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The lost art of relaxation

Travelling in to work after a relaxing three-day Bank Holiday weekend, I smiled as I opened The Times and saw the headline ‘How the cult of being busy has ruined our weekends’. It seems that we are all so busy with a blurred work and home life that we are scheduling far too much into Saturday and Sunday and have lost the art of having a relaxed weekend. 

factory sunset

The knock on effect can be hugely negative on the rest of our lives. It was a scenario I recognised instantly:  as part of a dual career couple with two young boys the normal two-day weekend can be a chaotic whirl. Trying to find a ‘free’ weekend in advance is virtually impossible; the feeling on a Sunday night of “where did that go?” is all too familiar. We are often far too tired on a Monday to really be our best selves in the working week and the UK’s poor record on productivity backs this up.    


In her book The Weekend Effect: The Life-Changing Benefits of Taking Two Days Off, Katrina Onstad details the problems we face as the world of work continues to change. We are always on 24/7; we place huge social value on the cult of busyness as it makes us look needed and powerful.


It is an endless cycle and we are too tired to engage in any meaningful activity that genuinely helps us relax.  Instead we fill the time with more shopping and bingeing on Netflix and box sets. It’s a short term fix that stores up problems for later.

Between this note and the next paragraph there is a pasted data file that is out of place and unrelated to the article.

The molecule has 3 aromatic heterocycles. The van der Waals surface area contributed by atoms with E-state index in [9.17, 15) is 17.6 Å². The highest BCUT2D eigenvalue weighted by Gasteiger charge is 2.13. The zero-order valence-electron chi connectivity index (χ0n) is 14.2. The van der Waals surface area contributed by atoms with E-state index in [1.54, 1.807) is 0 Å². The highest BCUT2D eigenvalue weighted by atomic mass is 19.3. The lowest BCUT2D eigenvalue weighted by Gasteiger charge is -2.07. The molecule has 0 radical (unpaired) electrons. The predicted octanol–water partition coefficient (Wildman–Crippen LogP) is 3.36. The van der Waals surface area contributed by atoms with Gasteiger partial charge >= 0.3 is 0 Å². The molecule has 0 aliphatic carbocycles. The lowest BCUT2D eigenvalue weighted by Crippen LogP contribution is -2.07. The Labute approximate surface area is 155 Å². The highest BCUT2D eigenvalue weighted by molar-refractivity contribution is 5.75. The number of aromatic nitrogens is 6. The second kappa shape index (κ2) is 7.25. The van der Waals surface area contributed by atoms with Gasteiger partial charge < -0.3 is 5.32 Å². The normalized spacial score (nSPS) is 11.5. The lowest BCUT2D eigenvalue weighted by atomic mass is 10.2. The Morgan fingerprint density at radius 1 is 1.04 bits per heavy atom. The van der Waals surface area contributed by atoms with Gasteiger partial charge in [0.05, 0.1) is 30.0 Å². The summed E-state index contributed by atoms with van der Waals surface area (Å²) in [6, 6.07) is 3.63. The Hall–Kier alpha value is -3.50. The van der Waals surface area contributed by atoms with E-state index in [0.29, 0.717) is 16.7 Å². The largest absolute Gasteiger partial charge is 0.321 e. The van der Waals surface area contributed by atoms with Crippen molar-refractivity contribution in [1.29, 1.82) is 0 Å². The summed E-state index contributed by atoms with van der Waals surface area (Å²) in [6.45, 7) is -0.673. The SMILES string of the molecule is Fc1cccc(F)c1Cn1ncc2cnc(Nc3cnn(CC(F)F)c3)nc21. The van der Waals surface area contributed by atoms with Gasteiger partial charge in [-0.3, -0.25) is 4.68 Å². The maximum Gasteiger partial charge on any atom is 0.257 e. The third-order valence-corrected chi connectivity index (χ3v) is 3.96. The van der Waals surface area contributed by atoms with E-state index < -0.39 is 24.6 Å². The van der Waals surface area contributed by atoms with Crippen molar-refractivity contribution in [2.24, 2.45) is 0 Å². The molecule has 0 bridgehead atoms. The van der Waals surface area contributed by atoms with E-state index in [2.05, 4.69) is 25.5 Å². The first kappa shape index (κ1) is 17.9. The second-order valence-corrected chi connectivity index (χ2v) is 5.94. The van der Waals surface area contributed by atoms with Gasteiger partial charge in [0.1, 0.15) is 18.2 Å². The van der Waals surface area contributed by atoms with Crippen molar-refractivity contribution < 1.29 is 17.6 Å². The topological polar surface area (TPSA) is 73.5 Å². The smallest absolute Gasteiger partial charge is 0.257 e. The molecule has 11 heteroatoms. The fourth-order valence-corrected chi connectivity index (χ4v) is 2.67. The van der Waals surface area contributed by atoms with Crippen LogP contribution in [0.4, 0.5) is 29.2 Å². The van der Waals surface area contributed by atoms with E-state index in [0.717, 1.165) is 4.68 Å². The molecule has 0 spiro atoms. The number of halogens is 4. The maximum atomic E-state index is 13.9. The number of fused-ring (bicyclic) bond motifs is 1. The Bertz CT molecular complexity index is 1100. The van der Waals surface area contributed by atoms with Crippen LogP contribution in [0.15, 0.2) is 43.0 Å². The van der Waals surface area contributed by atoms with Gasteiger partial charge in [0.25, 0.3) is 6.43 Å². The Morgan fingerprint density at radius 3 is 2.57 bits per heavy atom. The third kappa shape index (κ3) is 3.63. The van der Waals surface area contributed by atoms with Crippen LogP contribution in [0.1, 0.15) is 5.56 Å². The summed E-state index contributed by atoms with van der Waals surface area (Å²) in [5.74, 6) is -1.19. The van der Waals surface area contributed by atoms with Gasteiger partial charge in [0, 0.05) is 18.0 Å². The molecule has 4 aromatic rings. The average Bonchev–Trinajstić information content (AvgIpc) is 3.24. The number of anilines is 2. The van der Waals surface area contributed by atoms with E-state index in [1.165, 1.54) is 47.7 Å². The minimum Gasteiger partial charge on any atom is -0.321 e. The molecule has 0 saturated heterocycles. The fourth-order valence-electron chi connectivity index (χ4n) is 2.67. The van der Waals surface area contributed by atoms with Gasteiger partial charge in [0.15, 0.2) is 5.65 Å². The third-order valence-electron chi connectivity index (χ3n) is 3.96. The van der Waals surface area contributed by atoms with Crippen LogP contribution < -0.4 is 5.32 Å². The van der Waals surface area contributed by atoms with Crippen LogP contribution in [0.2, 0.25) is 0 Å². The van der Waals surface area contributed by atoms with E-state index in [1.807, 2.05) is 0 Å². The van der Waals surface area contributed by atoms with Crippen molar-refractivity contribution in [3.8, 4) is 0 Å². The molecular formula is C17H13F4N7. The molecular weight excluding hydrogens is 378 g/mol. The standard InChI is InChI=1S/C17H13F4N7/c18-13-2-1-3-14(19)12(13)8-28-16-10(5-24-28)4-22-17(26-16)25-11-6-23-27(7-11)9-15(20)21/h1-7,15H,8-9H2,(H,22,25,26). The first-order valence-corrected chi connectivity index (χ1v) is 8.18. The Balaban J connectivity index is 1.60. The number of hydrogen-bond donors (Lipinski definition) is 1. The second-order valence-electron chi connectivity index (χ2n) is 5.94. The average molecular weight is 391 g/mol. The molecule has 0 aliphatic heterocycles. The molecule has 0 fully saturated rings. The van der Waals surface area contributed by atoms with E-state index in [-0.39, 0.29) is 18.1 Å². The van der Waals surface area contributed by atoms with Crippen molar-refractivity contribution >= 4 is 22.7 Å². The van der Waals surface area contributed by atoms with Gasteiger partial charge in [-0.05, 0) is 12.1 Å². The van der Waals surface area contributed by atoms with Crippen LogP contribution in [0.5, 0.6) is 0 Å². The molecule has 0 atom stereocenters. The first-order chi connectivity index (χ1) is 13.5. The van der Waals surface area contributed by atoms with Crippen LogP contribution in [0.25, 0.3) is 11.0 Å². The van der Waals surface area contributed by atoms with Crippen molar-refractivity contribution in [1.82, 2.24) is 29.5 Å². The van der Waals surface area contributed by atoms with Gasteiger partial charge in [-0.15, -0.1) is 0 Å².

Onstad recommends making the time to connect face-to-face with your friends in a relaxed setting, as even weekend lunches and dinners can be highly organised and socially competitive. Take up a hobby that tends your identity beyond your work self; this mastery can become a key part of your emotional wellbeing and happiness. Try some team sports or physical play instead of rigid ‘working out’ in the gym. Get outside in the fresh air. And when you do need to work then give yourself a specific time limit to do it in. In short, seek separation: make the weekend a state of mind that is radically different to your working week.


When I think about this challenge and about the skills of seasoned interim managers it led me to wonder if they might be better at having relaxing weekends than the rest of us. 


The key premise of an interim manager is that they land in an assignment, quickly define what needs to be done to put out the fire, pull together a plan and a team of people, execute the plan and quickly facilitate the return to a steady state. Work becomes a project with a defined start and end point and an outcome to be achieved. A successful assignment can engender a sense of achievement and closure that permanent employees frequently miss. It’s a very specific skill set. 


Imagine if we all approached each working week with the mindset of an interim manager: where are we at on Monday? Where do we need to be by Friday? What will we do to get there? Plan. Execute.  Complete. Switch off. We could then enjoy a genuinely rewarding and restful weekend before starting again on Monday, refreshed and raring to go.


It is a Utopian ideal and I am going to give it a try. Ask me next Monday how it went. But with TV shows as good as Line of Duty to catch up on please don’t ask me to give up the box sets quite yet!


I would love to hear your thoughts (and experiences), please share and comment below.


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